E Is for the Eastern Phoebe

I’m featuring today, a nature post by Gail Lee Martin’s daughter, Cynthia Ross. Gail taught all her children to observe, preserve, and love nature. She helped them identify insects, took them on geology field trips, and encouraged them to appreciate wildflowers, lichen, trees, and wildlife.


Birdwatching is one of Cindy’s longtime hobbies. Here’s her post about the Eastern Phoebe.

Early this spring several Eastern Phoebe built nests along the ledges of our house. They line the top of the nest with moss gathered along the creek. They’re a feisty little bird; so it’s interesting to watch them and listen to their song.

The great thing about them is that they are flycatchers, which might explain why we haven’t had a lot of mosquitoes this year. When Larry was preparing to paint, he power washed the house first and accidently hit one of the nests and it fell. I rescued it from being trampled by moving it to the porch.

The other 3 nests have survived and we heard the chirps of baby birds while we painted around them. We tried not to paint next to them for too long a period so the parents could still feed them. These birds are the first to migrate home after their winter travels.

Further, wonderful news is that the Blue Jays are finally back in large numbers. We didn’t see one jay or chickadee all winter. Last week a water turtle was digging a hole to lay her eggs near our small garden patch. I’ll have to check back to see if they hatch.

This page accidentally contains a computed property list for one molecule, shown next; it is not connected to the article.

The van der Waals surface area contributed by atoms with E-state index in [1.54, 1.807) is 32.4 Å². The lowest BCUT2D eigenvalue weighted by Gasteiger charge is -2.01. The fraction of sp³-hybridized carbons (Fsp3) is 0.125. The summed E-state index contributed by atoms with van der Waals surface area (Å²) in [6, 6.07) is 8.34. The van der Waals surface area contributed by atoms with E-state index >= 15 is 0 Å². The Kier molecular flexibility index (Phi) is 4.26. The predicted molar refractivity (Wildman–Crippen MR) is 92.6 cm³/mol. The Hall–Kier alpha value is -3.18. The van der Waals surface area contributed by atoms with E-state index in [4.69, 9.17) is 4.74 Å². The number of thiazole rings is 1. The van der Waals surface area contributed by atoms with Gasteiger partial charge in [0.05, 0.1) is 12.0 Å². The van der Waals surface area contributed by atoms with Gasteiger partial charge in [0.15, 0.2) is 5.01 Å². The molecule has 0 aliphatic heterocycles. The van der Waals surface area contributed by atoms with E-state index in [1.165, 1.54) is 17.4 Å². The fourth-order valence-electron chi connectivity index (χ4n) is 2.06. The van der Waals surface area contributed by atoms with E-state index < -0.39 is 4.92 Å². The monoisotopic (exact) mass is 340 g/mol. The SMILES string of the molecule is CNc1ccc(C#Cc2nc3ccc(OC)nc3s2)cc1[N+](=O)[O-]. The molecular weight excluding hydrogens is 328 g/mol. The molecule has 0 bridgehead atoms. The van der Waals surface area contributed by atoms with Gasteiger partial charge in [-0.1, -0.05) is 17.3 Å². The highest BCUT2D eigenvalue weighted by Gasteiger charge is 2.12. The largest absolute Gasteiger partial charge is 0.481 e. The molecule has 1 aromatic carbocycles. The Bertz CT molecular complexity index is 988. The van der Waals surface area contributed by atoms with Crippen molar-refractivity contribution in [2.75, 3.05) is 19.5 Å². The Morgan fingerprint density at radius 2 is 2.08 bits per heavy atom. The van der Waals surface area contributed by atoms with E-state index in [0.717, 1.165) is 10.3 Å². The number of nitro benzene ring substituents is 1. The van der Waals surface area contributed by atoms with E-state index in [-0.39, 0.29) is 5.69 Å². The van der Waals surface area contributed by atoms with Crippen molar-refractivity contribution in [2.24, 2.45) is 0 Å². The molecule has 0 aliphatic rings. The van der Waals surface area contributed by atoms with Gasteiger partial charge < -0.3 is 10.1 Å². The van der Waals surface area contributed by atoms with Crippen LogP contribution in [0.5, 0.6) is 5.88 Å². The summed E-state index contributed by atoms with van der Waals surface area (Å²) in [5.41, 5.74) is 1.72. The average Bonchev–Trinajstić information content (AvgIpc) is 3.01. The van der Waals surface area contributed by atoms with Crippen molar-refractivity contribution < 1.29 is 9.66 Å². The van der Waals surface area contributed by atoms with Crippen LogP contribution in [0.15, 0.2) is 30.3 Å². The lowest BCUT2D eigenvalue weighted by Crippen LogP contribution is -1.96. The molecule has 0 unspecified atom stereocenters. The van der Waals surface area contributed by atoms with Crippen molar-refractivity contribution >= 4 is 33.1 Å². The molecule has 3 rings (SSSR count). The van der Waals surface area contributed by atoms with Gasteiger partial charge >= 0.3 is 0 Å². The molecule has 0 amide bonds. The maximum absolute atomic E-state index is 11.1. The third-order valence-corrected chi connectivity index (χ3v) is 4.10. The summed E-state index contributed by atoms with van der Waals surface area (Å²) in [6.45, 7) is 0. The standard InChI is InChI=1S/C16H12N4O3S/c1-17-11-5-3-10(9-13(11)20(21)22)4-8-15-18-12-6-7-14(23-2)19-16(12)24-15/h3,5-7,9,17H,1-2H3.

For the first time in 30 years, I finally got a bachelor button to grow and bloom. Only one tiny flower at this point but at least it is a start. Would you believe I almost pulled it thinking it was a weed last week. For some reason, this flower always reminded me of Grandma and Grandpa McGhee. Plus, I remember they had another pinkish flower vining all along the yard fence, possibly a type of sweet pea.


A white-throated flycatcher (not an eastern phoebe, but similar). Photo courtesy of Pixabay.

You can read more about birds and wildlife at Cynthia’s nature blog, Moss Creek.

4 thoughts on “E Is for the Eastern Phoebe

  1. Pingback: Plans for the A to Z Blog Challenge | Discovering Mom

  2. Pingback: Not the A to Z Blog | Virginia Allain

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